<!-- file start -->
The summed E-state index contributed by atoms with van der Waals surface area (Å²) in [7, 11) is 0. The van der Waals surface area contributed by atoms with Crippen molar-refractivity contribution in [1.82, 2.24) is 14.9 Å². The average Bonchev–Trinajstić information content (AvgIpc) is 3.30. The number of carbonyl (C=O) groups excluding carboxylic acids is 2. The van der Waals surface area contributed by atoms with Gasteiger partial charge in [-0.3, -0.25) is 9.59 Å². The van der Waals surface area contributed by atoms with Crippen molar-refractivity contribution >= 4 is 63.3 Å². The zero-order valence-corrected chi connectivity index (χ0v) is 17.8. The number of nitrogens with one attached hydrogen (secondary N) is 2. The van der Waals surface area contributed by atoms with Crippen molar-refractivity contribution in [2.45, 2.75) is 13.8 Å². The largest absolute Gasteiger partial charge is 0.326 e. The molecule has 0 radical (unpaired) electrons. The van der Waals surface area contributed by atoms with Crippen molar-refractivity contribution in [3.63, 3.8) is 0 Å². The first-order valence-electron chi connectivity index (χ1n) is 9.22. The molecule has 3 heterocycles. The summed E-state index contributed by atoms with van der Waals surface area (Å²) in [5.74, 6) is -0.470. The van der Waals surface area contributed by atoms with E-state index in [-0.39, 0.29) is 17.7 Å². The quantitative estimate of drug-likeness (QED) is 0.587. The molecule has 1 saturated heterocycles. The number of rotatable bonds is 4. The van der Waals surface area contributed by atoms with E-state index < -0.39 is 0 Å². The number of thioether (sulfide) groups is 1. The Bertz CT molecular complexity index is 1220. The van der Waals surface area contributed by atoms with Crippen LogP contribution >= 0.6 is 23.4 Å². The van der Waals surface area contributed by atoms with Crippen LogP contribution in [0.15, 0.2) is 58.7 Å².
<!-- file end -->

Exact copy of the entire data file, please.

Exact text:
The summed E-state index contributed by atoms with van der Waals surface area (Å²) in [7, 11) is 0. The van der Waals surface area contributed by atoms with Crippen molar-refractivity contribution in [1.82, 2.24) is 14.9 Å². The average Bonchev–Trinajstić information content (AvgIpc) is 3.30. The number of carbonyl (C=O) groups excluding carboxylic acids is 2. The van der Waals surface area contributed by atoms with Gasteiger partial charge in [-0.3, -0.25) is 9.59 Å². The van der Waals surface area contributed by atoms with Crippen molar-refractivity contribution >= 4 is 63.3 Å². The zero-order valence-corrected chi connectivity index (χ0v) is 17.8. The number of nitrogens with one attached hydrogen (secondary N) is 2. The van der Waals surface area contributed by atoms with Crippen molar-refractivity contribution in [2.45, 2.75) is 13.8 Å². The largest absolute Gasteiger partial charge is 0.326 e. The molecule has 0 radical (unpaired) electrons. The van der Waals surface area contributed by atoms with Crippen molar-refractivity contribution in [3.63, 3.8) is 0 Å². The first-order valence-electron chi connectivity index (χ1n) is 9.22. The molecule has 3 heterocycles. The summed E-state index contributed by atoms with van der Waals surface area (Å²) in [5.74, 6) is -0.470. The van der Waals surface area contributed by atoms with E-state index in [-0.39, 0.29) is 17.7 Å². The quantitative estimate of drug-likeness (QED) is 0.587. The molecule has 1 saturated heterocycles. The number of rotatable bonds is 4. The van der Waals surface area contributed by atoms with E-state index < -0.39 is 0 Å². The number of thioether (sulfide) groups is 1. The Bertz CT molecular complexity index is 1220. The van der Waals surface area contributed by atoms with Crippen LogP contribution >= 0.6 is 23.4 Å². The van der Waals surface area contributed by atoms with Crippen LogP contribution in [0.15, 0.2) is 58.7 Å².